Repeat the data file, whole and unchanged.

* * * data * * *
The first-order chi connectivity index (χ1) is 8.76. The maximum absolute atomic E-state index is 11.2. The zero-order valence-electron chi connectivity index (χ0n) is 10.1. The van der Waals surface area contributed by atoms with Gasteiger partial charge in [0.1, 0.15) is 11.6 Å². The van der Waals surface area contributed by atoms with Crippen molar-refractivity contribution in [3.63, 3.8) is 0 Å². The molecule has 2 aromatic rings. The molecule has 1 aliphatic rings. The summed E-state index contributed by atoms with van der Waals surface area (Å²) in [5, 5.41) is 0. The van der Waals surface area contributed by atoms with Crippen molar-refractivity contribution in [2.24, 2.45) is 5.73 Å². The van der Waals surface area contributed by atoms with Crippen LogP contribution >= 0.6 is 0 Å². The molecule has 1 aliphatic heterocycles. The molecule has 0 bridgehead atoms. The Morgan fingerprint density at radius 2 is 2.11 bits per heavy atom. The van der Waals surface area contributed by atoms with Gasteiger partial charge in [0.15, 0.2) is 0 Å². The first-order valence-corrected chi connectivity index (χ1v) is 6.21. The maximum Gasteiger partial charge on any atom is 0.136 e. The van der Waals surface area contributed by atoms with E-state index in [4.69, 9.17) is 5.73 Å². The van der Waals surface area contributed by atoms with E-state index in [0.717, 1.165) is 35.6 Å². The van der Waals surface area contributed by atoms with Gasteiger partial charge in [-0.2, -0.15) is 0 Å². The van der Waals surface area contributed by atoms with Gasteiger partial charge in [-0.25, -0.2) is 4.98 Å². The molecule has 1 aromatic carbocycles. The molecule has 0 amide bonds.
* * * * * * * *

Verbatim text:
The first-order chi connectivity index (χ1) is 8.76. The maximum absolute atomic E-state index is 11.2. The zero-order valence-electron chi connectivity index (χ0n) is 10.1. The van der Waals surface area contributed by atoms with Gasteiger partial charge in [0.1, 0.15) is 11.6 Å². The van der Waals surface area contributed by atoms with Crippen molar-refractivity contribution in [3.63, 3.8) is 0 Å². The molecule has 2 aromatic rings. The molecule has 1 aliphatic rings. The summed E-state index contributed by atoms with van der Waals surface area (Å²) in [5, 5.41) is 0. The van der Waals surface area contributed by atoms with Crippen molar-refractivity contribution in [2.24, 2.45) is 5.73 Å². The van der Waals surface area contributed by atoms with Crippen LogP contribution >= 0.6 is 0 Å². The molecule has 1 aliphatic heterocycles. The molecule has 0 bridgehead atoms. The Morgan fingerprint density at radius 2 is 2.11 bits per heavy atom. The van der Waals surface area contributed by atoms with Gasteiger partial charge in [0.15, 0.2) is 0 Å². The first-order valence-corrected chi connectivity index (χ1v) is 6.21. The maximum Gasteiger partial charge on any atom is 0.136 e. The van der Waals surface area contributed by atoms with E-state index in [4.69, 9.17) is 5.73 Å². The van der Waals surface area contributed by atoms with E-state index in [0.717, 1.165) is 35.6 Å². The van der Waals surface area contributed by atoms with Gasteiger partial charge in [-0.2, -0.15) is 0 Å². The van der Waals surface area contributed by atoms with Gasteiger partial charge in [-0.25, -0.2) is 4.98 Å². The molecule has 1 aromatic carbocycles. The molecule has 0 amide bonds.